The plan suggests that both bike sharrows and an actual dedicated bike lane could be included. However, it notes that the angled parking between Fountain Avenue and Romaine Street would have to require back-in parking to ensure the safety of bicyclists, drivers, and pedestrians.

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David
David
3 years ago

Give them some credit for trying. For comparison, there’s our next door neighbor Beverly Hills re-building SMB with no new provision for bikes at all (please correct me if I’m wrong). And along the length of Beverly Gardens Park, the walking path doesn’t have any curb cuts at perpendicular streets and cars have the posted right of way.

scottrab
scottrab
3 years ago

Modern, slow and go, roundabout intersections have less daily delay than a stop light or stop sign, especially the other 20 hours a day people aren’t driving to or from work (it’s the #2 reason they’re built). Average daily delay at a signal is around 12 seconds per car. At a modern roundabout average daily delay is less than five seconds. Signals take an hour of demand and restrict it to a half hour, at best only half the traffic gets to go at any one time. ‘At best’ because traffic signals must have the yellow and all red portion… Read more »

carleton cronin
carleton cronin
3 years ago

The AARP Livable Cities Newsletter which arrived online today covers this very topic and
brings the example of Grand Rapids,. Michigan, which had the reputation of being the most dangerous city in the state relative to pedestrian//auto safety. You don’t have to be over 55 to read it.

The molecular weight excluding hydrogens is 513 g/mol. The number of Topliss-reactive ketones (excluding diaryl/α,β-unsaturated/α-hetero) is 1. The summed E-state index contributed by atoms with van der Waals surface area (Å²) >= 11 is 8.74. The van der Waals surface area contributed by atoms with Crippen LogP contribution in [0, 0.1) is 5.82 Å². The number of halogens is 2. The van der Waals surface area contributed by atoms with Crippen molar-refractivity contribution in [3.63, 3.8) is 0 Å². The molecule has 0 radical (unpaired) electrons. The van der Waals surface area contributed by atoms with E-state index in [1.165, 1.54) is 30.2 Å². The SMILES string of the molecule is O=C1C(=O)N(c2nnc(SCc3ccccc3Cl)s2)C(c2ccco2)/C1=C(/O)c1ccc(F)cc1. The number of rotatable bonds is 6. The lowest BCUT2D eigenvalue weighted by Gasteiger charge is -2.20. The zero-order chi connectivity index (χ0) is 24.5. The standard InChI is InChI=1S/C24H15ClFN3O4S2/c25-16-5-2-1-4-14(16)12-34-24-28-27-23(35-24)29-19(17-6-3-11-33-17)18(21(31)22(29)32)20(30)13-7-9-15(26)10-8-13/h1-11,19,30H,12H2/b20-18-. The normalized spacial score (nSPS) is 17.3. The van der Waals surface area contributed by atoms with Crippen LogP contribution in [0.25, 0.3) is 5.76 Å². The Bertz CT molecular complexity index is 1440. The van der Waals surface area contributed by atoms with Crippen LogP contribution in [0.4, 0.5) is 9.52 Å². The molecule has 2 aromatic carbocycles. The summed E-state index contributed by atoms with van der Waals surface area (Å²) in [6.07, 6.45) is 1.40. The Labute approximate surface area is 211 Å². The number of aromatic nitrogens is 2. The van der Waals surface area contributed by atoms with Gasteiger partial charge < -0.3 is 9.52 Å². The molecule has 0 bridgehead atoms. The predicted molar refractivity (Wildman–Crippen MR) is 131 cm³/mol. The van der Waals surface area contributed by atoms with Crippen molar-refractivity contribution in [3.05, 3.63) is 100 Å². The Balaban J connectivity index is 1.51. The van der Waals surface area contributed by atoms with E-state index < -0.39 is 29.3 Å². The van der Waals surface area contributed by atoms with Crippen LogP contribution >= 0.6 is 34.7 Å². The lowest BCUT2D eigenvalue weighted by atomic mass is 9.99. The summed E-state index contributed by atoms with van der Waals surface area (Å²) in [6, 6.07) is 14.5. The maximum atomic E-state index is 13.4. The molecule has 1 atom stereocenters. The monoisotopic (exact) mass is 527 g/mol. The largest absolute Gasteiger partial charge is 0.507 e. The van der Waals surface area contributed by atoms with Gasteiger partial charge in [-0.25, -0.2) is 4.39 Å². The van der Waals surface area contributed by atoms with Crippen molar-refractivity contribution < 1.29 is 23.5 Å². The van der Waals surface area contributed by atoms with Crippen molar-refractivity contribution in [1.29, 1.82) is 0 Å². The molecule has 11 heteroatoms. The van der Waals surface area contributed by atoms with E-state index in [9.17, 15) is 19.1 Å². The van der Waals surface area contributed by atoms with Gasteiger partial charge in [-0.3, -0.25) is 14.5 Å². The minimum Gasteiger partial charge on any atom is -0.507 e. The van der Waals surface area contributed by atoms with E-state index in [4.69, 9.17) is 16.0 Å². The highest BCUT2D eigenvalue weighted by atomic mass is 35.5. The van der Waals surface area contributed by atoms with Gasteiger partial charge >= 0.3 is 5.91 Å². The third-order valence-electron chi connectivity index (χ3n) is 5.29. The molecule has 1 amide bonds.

D G Spencer Ludgate
D G Spencer Ludgate
3 years ago

The flattest, most direct east/west route through West Hollywood is Santa Monica Blvd. This route also has bike share docking stations. Why are the yellow advisory “Share The Road” signs still posted? These need to be replaced with the Regulatory “Bicycles May Use Full Lane” signs.

Ben McCormick
Ben McCormick
3 years ago

Oh well, I feel so much safer now! Sharrows will save the day! What makes anyone think that pictures painted on the surface of the streets are making those streets safe for bicyclists? After all, should you choose to do so, riding a bicycle on a street, any street, is legal, and I don’t believe painting something on the street does anything to increase a bicyclist’s safety on our already dangerous streets. How about some real measures designed to separate cars and bicycles on our roads and, thus, hopefully encourage more people to utilize bikes as a form of transportation,… Read more »

Creative One
Creative One
3 years ago

So what would be done on the thoroughfares to improve vehicle traffic to offset the loss on these bypasses?

Vista/Gardner is the only effective north/south route between Fairfax (already a lane removed) and La Brea. The wide street (thanks to the never-built Beverly Hills Freeway) could use a landscaped median which would keep traffic moving, but deter speeders.